Tag Archives: One-Shot

The Indie Developer Seizure: From 2013 to 1997 With Love (and Reciprocity)

While creating wiki templates for my upcoming RPG, I used sample information from my character Celty. I could stop there and ask a question I’ve thought about idly: I spotlight my characters like Final Fantasy VI or Tales of Vesperia spotlighted theirs, where each of them has shining moments and a fan could make a dozen compelling cases for who the “true” hero is, so why is Celty my “default” character—my template? Is she my favorite? No. Is she my strongest hero? No, although she’s up there. Is it because she’s playable for a longer time than any other character? We’re getting warmer, but then why is she the first playable character—the Terra or Yuri Lowell to others’ Celes and Estelle Sidos Heurassein and Rita Mordio?

I found that my answer lies in the heart of battle my history. (Sorry, Ryu!) Most of Celty’s modern profile was created within the past three years, but when I decided to add a Trivia section about her past, I set myself on the path to uncovering ancient secrets. At first I meant it only for simple asides: her gameplay abilities were designed with speedrunners and single character challenges in mind, she was originally imagined as a warrior mage and not a martial artist, and her name predates Celty Sturluson from Durarara!!.

On that last point I paused. Celty was one of my longest-surviving characters, going back at least to 2000 or 2001 when I first had the crazy notion that I could make an RPG one day—but could I find out how long she’d been with me? I dug into old documents. The truth I found shouldn’t shock you (hint: it’s up in the blog post title), but it shocked me: I’d created Celty as early as December 1997. I had made her a legendary NPC in the computer RPG creation tool Blades of Exile. She was not only “one of” my longest-surviving characters, but the third longest-surviving.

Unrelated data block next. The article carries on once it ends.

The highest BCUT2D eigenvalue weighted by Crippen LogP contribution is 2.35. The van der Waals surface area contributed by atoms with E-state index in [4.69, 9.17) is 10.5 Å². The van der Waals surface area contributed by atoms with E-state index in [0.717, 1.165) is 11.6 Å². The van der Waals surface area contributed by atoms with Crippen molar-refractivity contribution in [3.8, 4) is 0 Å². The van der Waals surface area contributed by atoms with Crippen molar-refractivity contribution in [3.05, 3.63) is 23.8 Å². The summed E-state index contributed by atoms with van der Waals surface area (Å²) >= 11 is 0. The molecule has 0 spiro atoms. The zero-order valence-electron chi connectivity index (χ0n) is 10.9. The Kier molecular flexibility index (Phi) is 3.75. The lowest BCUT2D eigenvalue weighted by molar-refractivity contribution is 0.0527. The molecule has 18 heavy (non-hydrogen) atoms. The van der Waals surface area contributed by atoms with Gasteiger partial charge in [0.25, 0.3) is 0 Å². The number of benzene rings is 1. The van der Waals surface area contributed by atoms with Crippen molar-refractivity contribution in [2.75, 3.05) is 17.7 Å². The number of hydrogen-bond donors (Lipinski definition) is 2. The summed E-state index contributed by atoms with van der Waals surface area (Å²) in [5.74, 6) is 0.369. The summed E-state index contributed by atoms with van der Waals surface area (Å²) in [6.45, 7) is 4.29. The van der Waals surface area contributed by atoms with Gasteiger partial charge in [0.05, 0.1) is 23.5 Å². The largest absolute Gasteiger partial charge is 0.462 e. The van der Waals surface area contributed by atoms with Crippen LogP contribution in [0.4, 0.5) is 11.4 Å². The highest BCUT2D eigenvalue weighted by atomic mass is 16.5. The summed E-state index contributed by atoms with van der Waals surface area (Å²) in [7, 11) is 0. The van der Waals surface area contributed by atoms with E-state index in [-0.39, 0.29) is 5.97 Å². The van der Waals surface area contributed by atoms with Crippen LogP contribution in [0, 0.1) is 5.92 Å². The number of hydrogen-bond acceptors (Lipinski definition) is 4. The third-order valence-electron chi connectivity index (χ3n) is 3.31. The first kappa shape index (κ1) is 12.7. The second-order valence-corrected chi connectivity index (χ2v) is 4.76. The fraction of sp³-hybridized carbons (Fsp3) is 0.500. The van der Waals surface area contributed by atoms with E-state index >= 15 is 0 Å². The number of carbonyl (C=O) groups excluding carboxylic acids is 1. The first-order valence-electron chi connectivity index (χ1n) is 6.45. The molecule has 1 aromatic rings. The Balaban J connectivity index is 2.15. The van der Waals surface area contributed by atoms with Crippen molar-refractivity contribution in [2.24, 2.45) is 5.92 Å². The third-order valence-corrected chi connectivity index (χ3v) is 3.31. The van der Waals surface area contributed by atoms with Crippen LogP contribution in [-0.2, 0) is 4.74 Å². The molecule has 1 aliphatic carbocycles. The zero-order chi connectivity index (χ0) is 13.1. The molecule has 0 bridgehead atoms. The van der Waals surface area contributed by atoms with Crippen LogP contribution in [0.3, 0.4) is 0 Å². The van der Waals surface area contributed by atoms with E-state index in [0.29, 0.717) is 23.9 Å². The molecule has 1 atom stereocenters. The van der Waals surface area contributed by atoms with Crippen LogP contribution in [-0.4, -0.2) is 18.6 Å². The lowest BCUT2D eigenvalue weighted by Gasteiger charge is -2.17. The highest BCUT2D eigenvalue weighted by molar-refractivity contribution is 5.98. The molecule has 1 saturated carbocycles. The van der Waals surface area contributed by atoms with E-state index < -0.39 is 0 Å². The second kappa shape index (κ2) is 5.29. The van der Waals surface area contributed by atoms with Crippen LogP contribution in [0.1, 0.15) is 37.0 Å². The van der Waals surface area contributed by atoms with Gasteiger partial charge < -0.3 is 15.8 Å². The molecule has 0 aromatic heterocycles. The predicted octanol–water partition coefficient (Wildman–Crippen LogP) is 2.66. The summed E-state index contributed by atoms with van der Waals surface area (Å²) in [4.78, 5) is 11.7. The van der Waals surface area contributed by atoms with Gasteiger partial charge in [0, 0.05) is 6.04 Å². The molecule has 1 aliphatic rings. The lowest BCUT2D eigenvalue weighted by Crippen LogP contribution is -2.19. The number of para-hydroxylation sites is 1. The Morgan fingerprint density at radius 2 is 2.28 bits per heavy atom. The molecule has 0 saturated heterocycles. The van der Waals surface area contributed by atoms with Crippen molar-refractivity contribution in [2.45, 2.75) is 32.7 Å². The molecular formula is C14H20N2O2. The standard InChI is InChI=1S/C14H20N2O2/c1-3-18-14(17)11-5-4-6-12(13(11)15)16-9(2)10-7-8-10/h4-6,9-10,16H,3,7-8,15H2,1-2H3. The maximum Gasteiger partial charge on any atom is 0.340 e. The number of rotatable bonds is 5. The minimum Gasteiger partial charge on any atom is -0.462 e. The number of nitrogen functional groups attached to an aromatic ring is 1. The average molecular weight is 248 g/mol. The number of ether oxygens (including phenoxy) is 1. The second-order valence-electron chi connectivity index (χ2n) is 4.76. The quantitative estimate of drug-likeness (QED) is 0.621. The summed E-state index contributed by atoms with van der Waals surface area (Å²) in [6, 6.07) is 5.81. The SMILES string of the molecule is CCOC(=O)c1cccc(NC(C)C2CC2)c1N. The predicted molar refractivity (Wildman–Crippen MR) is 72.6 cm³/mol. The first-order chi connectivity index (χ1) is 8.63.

Celty is my “Bulbasaur”: a character who wasn’t my first creation but will always be #1 in the Pokédex.

If that was the end of the story, it wouldn’t be worth mentioning. The real end of the story is that I found epiphany and revelation and truth. I dug into my past to answer a single question and walked away with an answer to a second and infinitely more important one.

Click to read the rest of my descent into indie insanity.

Brevity is the Soul but not the Whole of Hits

Wit isn’t the only part of communication—just the most important one.
Wittiness means no downtime.

I haven’t played Final Fantasy XIII. I haven’t played Castlevania: Aria of Sorrow. If my sources are trustworthy, I’d beat the latter before finding fun in the former.
I have played Dragon Quest VI. Love it! It dominates other DQs, like Dairy Queen and disqualification. Still took longer to ramp up than Mega Man X took to wrap up. (No, I didn’t mistype Dragon Quest VII.)

Repeat: Wittiness means no downtime. It doesn’t mean front-loading your best stuff; it means not-loading your best fluff. Start great; end better. It’s not proposing one-hour game; it’s opposing one-minute lame. No Boredom Ever!

Whether it’s 5’1″ or 6’10”, a witty game drops the waits and hits the weights. A witty game turns into heavy stuff for its length, but it’s all muscle.